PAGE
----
straight and after two rapid looks over his shoulder is able to
celebrate, with Zabel and with the awesomely named Pole Zbigniew
Spruch leading in the main group @ 1:15:02

despite size of the huge group Zabel Telekom team had failed him badly -
he had not one team mate there despite riding for the strongest team of
the time. Tchmil's much weaker team had 5 riders.

Tchmil (36) was the oldest rider in the race and later won Flanders in
2000 with a similar attack.

Tchmil was lavished with praise by the Belgian media (who weren't
as keen on him before he took Belgian nationality) for these wins.
this hadn't been so forthcoming when he won Roubaix in 1994 beating Musseuw.
now he was often cited as being more of a Flandrian hardman than
the Flandrians themselves.

strangely this was the only Belgian win at San Remo since De Vlaeminck in 1979.

in the mid 90's Belgian cycling was at it's weakest with Johan Museeuw
being their only top rider.
Lotto was for a while the only top level Belgian team and they were
struggling. a 1995 Tour mountain stage were they lost several riders
was possibly the worst moment - leading to a savaging in the Belgian media.

Lotto's only big star was former Soviet rider was Andrei Tchmil
(pronounced Schmil).
as a child his mother was an opera singer who travelled all over the
USSR and when the country split Andrei now living in Italy changed
nationality several times.
after turning pro in 1989 he found the flatter classics were his calling and
after becoming Lotto's leader took out Belgian nationality - a very smart
move that transformed his popularity with the Belgian public.

here's a very nice Belgian documentary on Tchmil:
the intro opens up his San Remo win with Flemish commentary.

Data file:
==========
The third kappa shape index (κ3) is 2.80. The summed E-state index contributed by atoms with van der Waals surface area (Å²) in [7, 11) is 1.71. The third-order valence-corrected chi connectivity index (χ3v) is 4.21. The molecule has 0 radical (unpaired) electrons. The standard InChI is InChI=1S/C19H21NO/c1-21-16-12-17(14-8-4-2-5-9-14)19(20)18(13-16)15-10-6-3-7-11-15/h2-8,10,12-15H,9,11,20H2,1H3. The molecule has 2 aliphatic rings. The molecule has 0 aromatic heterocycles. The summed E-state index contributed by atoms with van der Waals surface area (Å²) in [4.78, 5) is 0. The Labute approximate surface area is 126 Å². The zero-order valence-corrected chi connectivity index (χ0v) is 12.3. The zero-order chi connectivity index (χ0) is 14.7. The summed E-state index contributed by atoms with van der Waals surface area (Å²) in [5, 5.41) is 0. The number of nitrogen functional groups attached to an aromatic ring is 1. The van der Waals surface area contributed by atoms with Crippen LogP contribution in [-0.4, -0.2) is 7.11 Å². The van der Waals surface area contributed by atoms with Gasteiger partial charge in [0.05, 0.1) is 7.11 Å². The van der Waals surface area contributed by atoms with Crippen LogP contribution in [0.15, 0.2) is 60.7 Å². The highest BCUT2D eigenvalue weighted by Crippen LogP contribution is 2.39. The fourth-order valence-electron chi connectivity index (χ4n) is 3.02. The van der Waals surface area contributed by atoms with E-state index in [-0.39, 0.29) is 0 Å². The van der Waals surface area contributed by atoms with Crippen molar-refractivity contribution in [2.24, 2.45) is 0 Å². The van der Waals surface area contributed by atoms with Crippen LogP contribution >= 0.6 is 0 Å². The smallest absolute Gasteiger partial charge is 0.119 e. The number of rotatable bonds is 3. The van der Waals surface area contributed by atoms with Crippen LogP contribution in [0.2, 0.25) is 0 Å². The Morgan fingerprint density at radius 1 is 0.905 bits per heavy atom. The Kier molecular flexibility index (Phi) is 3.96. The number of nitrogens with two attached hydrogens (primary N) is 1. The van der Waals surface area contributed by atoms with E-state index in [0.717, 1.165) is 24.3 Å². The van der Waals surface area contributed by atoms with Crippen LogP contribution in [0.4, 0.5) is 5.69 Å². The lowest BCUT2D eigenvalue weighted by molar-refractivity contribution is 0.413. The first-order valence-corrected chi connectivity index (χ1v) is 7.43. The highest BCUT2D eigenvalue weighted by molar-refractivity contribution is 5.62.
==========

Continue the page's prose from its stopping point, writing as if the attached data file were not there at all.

you even get to see his mother singing.

there are lots of other documentaries in same series featuring the likes
of KV Mechelen FC, Johan Musseuw, Michel Pollentier, jan Ceulemans etc.
which are all excellent if you have a good idea of the background story
(or speak Flemish !)

and moving on to my fave of the 21st Century, still fresh in the memory -
2018.
this was the best race of the year.
this all happened on the descent of the Poggio.
afterwards Nibali (unusually) was universally praised.
Grand Tour winners are often not too bothered with classics - not this guy.
no questions about doping as is usual the case when someone wins in
spectacular style.
people just enjoyed it for a change.
(No "NO WAY --------- IS CLEAN" thread on The Clinic forum for once !)


a few other suggestions -

Saronni 1983. his solo win was a demolition job.

Kelly 1986 - broke way with LeMond (2nd) and Mario Beccia (3rd) on Poggio.

Chiappucci 1991 - Claudio forced a break on the Turchino Pass (!!) by Poggio
there was just him and Sorensen left. he dropped Rolf and rode into San Remo
alone. first time i saw the race live.
Freire (2004) -
in sprint finish Zabel raised his arms in victory
and Oscar Freire threw his bike at line to snatch the win.
Zabel took it in good grace i have to say.
Eurosport didn't show race that year as broadcaster's asking price was too much.
 
Last edited:

flashback

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I think my favourite moment was the collective Father Ted style "ah for fucks sake" from the Italian crown when Kelly pulled up alongside Moreno Argentin on the descent of The Pogio.

Although, I noticed there, Argentin had Campag Delta brakes, and Kelly had some other fancy class of brake that probably had some influence on your speed.



edit - the amount those riders were helped out by Motos was unreal
 

nuke terrorist

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also the amount of top riders Italy had in those days is striking.
until early 2000's about half the riders in the Giro were Italian.

e.g. on the back cover of original pressing on A Rough Ride by
Kimmage there is a photo of what i'm fairly certain is the
1984 Giro di Lombardia won by Hinault.
the clue is the autumn weather and Kelly in a Skil jersey near
the front wearing #1 (as 1983 winner).

but the amount of Italian teams in the shot (taken from behind/above
the peloton) is amazing.
i reckon there are twelve (yes, 12) different Italian squads in the shot.

this week should have had the Volta Catalunya which had a stunning
start list last year - easily the best GC and climber wise outside
the grand tours.
when Dan Martin won the race it was on the verge of folding.